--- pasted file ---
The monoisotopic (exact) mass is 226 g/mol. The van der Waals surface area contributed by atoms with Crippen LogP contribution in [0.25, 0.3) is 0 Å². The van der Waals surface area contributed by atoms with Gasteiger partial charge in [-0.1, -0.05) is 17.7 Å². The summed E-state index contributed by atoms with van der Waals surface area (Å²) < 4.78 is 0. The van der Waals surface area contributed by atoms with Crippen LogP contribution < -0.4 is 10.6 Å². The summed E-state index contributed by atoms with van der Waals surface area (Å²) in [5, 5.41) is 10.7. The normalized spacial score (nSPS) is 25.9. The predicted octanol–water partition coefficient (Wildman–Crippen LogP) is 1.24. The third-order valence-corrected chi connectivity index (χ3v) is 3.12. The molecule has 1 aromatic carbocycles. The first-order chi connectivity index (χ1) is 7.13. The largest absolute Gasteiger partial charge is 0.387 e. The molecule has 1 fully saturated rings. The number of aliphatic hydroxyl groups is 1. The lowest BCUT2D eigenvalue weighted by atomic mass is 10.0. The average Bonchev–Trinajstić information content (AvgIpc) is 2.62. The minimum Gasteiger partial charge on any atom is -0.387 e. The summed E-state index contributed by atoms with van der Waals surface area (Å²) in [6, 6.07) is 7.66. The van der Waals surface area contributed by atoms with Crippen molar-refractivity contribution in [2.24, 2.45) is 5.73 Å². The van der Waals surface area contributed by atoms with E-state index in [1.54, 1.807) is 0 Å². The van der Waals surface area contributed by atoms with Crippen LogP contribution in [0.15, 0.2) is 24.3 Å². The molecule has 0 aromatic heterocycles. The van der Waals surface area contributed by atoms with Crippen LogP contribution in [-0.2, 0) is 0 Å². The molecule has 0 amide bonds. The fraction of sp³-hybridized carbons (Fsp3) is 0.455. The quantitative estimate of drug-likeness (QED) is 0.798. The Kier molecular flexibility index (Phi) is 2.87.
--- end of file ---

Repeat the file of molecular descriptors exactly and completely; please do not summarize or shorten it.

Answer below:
The monoisotopic (exact) mass is 226 g/mol. The van der Waals surface area contributed by atoms with Crippen LogP contribution in [0.25, 0.3) is 0 Å². The van der Waals surface area contributed by atoms with Gasteiger partial charge in [-0.1, -0.05) is 17.7 Å². The summed E-state index contributed by atoms with van der Waals surface area (Å²) < 4.78 is 0. The van der Waals surface area contributed by atoms with Crippen LogP contribution < -0.4 is 10.6 Å². The summed E-state index contributed by atoms with van der Waals surface area (Å²) in [5, 5.41) is 10.7. The normalized spacial score (nSPS) is 25.9. The predicted octanol–water partition coefficient (Wildman–Crippen LogP) is 1.24. The third-order valence-corrected chi connectivity index (χ3v) is 3.12. The molecule has 1 aromatic carbocycles. The first-order chi connectivity index (χ1) is 7.13. The largest absolute Gasteiger partial charge is 0.387 e. The molecule has 1 fully saturated rings. The number of aliphatic hydroxyl groups is 1. The lowest BCUT2D eigenvalue weighted by atomic mass is 10.0. The average Bonchev–Trinajstić information content (AvgIpc) is 2.62. The minimum Gasteiger partial charge on any atom is -0.387 e. The summed E-state index contributed by atoms with van der Waals surface area (Å²) in [6, 6.07) is 7.66. The van der Waals surface area contributed by atoms with Crippen molar-refractivity contribution in [2.24, 2.45) is 5.73 Å². The van der Waals surface area contributed by atoms with E-state index in [1.54, 1.807) is 0 Å². The van der Waals surface area contributed by atoms with Crippen LogP contribution in [0.15, 0.2) is 24.3 Å². The molecule has 0 aromatic heterocycles. The van der Waals surface area contributed by atoms with Crippen LogP contribution in [-0.2, 0) is 0 Å². The molecule has 0 amide bonds. The fraction of sp³-hybridized carbons (Fsp3) is 0.455. The quantitative estimate of drug-likeness (QED) is 0.798. The Kier molecular flexibility index (Phi) is 2.87.